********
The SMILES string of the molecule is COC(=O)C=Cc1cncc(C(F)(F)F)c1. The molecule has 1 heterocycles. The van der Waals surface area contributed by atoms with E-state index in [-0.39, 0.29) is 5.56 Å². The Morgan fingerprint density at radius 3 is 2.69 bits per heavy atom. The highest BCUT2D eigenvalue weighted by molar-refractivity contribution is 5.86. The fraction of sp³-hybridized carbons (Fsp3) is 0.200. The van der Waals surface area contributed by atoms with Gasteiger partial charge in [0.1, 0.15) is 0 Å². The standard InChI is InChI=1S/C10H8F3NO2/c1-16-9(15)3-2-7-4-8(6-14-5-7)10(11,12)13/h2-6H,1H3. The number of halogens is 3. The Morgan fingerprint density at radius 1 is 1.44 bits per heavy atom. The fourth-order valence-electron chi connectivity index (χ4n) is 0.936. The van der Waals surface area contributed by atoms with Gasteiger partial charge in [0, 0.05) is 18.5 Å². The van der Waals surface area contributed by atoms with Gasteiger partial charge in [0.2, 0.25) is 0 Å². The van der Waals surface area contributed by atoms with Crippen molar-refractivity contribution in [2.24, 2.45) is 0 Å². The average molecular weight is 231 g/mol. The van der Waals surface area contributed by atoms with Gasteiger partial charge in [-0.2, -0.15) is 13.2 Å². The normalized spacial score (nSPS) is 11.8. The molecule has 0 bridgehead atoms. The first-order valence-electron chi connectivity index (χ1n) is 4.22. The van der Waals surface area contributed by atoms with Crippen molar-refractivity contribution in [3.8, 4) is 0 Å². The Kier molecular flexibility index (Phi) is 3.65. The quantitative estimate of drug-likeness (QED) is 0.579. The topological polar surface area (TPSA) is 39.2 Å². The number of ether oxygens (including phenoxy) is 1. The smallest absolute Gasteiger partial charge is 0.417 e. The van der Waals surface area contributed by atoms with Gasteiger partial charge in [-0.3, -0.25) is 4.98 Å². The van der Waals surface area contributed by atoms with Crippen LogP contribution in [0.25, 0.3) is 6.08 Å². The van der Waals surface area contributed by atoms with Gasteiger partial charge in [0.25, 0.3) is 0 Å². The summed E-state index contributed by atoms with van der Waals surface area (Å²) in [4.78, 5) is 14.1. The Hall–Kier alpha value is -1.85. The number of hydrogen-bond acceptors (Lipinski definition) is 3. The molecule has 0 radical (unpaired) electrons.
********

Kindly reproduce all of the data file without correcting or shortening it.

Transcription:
The SMILES string of the molecule is COC(=O)C=Cc1cncc(C(F)(F)F)c1. The molecule has 1 heterocycles. The van der Waals surface area contributed by atoms with E-state index in [-0.39, 0.29) is 5.56 Å². The Morgan fingerprint density at radius 3 is 2.69 bits per heavy atom. The highest BCUT2D eigenvalue weighted by molar-refractivity contribution is 5.86. The fraction of sp³-hybridized carbons (Fsp3) is 0.200. The van der Waals surface area contributed by atoms with Gasteiger partial charge in [0.1, 0.15) is 0 Å². The standard InChI is InChI=1S/C10H8F3NO2/c1-16-9(15)3-2-7-4-8(6-14-5-7)10(11,12)13/h2-6H,1H3. The number of halogens is 3. The Morgan fingerprint density at radius 1 is 1.44 bits per heavy atom. The fourth-order valence-electron chi connectivity index (χ4n) is 0.936. The van der Waals surface area contributed by atoms with Gasteiger partial charge in [0, 0.05) is 18.5 Å². The van der Waals surface area contributed by atoms with Gasteiger partial charge in [0.2, 0.25) is 0 Å². The van der Waals surface area contributed by atoms with Crippen molar-refractivity contribution in [2.24, 2.45) is 0 Å². The average molecular weight is 231 g/mol. The van der Waals surface area contributed by atoms with Gasteiger partial charge in [-0.2, -0.15) is 13.2 Å². The normalized spacial score (nSPS) is 11.8. The molecule has 0 bridgehead atoms. The first-order valence-electron chi connectivity index (χ1n) is 4.22. The van der Waals surface area contributed by atoms with Crippen molar-refractivity contribution in [3.8, 4) is 0 Å². The Kier molecular flexibility index (Phi) is 3.65. The quantitative estimate of drug-likeness (QED) is 0.579. The topological polar surface area (TPSA) is 39.2 Å². The number of ether oxygens (including phenoxy) is 1. The smallest absolute Gasteiger partial charge is 0.417 e. The van der Waals surface area contributed by atoms with Gasteiger partial charge in [-0.3, -0.25) is 4.98 Å². The van der Waals surface area contributed by atoms with Crippen LogP contribution in [0.25, 0.3) is 6.08 Å². The van der Waals surface area contributed by atoms with Gasteiger partial charge in [0.25, 0.3) is 0 Å². The summed E-state index contributed by atoms with van der Waals surface area (Å²) in [4.78, 5) is 14.1. The Hall–Kier alpha value is -1.85. The number of hydrogen-bond acceptors (Lipinski definition) is 3. The molecule has 0 radical (unpaired) electrons.